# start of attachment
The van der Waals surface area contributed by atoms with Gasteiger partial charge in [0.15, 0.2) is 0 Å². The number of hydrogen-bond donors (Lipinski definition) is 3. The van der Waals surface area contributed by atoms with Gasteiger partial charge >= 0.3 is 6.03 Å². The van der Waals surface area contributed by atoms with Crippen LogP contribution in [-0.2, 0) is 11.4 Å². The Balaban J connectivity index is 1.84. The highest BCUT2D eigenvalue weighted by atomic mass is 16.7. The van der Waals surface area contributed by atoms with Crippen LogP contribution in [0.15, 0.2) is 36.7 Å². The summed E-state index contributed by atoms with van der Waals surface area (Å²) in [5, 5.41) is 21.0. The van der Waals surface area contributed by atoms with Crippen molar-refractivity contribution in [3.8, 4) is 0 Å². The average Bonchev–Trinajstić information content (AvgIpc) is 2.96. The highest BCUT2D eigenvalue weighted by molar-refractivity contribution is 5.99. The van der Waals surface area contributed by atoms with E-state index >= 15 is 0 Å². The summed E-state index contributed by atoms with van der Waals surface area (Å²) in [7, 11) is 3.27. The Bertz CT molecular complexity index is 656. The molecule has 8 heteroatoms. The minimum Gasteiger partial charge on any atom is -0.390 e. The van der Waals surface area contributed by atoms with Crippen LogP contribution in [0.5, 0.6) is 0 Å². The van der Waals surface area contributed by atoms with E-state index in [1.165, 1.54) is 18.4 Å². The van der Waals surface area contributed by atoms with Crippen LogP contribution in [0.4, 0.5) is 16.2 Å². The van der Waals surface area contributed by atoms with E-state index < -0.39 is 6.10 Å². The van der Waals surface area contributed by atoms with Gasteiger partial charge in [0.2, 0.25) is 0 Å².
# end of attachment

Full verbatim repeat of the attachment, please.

The van der Waals surface area contributed by atoms with Gasteiger partial charge in [0.15, 0.2) is 0 Å². The number of hydrogen-bond donors (Lipinski definition) is 3. The van der Waals surface area contributed by atoms with Gasteiger partial charge >= 0.3 is 6.03 Å². The van der Waals surface area contributed by atoms with Crippen LogP contribution in [-0.2, 0) is 11.4 Å². The Balaban J connectivity index is 1.84. The highest BCUT2D eigenvalue weighted by atomic mass is 16.7. The van der Waals surface area contributed by atoms with Crippen LogP contribution in [0.15, 0.2) is 36.7 Å². The summed E-state index contributed by atoms with van der Waals surface area (Å²) in [5, 5.41) is 21.0. The van der Waals surface area contributed by atoms with Crippen molar-refractivity contribution in [3.8, 4) is 0 Å². The average Bonchev–Trinajstić information content (AvgIpc) is 2.96. The highest BCUT2D eigenvalue weighted by molar-refractivity contribution is 5.99. The van der Waals surface area contributed by atoms with E-state index >= 15 is 0 Å². The summed E-state index contributed by atoms with van der Waals surface area (Å²) in [7, 11) is 3.27. The Bertz CT molecular complexity index is 656. The molecule has 8 heteroatoms. The minimum Gasteiger partial charge on any atom is -0.390 e. The van der Waals surface area contributed by atoms with Crippen LogP contribution in [0.5, 0.6) is 0 Å². The van der Waals surface area contributed by atoms with E-state index in [1.165, 1.54) is 18.4 Å². The van der Waals surface area contributed by atoms with Crippen LogP contribution in [0.4, 0.5) is 16.2 Å². The van der Waals surface area contributed by atoms with E-state index < -0.39 is 6.10 Å². The van der Waals surface area contributed by atoms with Gasteiger partial charge in [0.2, 0.25) is 0 Å².